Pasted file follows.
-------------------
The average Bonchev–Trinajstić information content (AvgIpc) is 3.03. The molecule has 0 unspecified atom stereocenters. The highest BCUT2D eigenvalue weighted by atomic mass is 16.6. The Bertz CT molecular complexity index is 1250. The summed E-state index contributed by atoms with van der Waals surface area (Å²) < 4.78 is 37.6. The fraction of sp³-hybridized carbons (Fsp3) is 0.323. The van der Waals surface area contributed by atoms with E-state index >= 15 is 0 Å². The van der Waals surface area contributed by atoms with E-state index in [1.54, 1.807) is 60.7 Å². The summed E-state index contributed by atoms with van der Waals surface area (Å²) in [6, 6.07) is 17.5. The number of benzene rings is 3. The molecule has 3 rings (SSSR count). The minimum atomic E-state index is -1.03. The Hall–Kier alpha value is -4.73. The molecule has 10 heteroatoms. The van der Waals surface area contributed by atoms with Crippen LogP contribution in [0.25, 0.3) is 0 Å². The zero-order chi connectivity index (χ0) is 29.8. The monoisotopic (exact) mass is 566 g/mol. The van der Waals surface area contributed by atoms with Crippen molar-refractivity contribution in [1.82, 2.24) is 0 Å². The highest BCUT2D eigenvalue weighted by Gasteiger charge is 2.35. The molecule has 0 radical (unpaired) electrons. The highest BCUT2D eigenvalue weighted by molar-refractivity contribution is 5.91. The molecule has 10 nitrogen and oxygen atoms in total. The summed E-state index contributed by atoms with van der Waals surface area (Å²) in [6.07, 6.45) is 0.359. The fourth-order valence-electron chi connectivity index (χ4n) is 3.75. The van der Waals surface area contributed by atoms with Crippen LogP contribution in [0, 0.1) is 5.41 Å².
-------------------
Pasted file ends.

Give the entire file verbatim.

The average Bonchev–Trinajstić information content (AvgIpc) is 3.03. The molecule has 0 unspecified atom stereocenters. The highest BCUT2D eigenvalue weighted by atomic mass is 16.6. The Bertz CT molecular complexity index is 1250. The summed E-state index contributed by atoms with van der Waals surface area (Å²) < 4.78 is 37.6. The fraction of sp³-hybridized carbons (Fsp3) is 0.323. The van der Waals surface area contributed by atoms with E-state index >= 15 is 0 Å². The van der Waals surface area contributed by atoms with E-state index in [1.54, 1.807) is 60.7 Å². The summed E-state index contributed by atoms with van der Waals surface area (Å²) in [6, 6.07) is 17.5. The number of benzene rings is 3. The molecule has 3 rings (SSSR count). The minimum atomic E-state index is -1.03. The Hall–Kier alpha value is -4.73. The molecule has 10 heteroatoms. The van der Waals surface area contributed by atoms with Crippen LogP contribution in [0.25, 0.3) is 0 Å². The zero-order chi connectivity index (χ0) is 29.8. The monoisotopic (exact) mass is 566 g/mol. The van der Waals surface area contributed by atoms with Crippen molar-refractivity contribution in [1.82, 2.24) is 0 Å². The highest BCUT2D eigenvalue weighted by Gasteiger charge is 2.35. The molecule has 0 radical (unpaired) electrons. The highest BCUT2D eigenvalue weighted by molar-refractivity contribution is 5.91. The molecule has 10 nitrogen and oxygen atoms in total. The summed E-state index contributed by atoms with van der Waals surface area (Å²) in [6.07, 6.45) is 0.359. The fourth-order valence-electron chi connectivity index (χ4n) is 3.75. The van der Waals surface area contributed by atoms with Crippen LogP contribution in [0, 0.1) is 5.41 Å².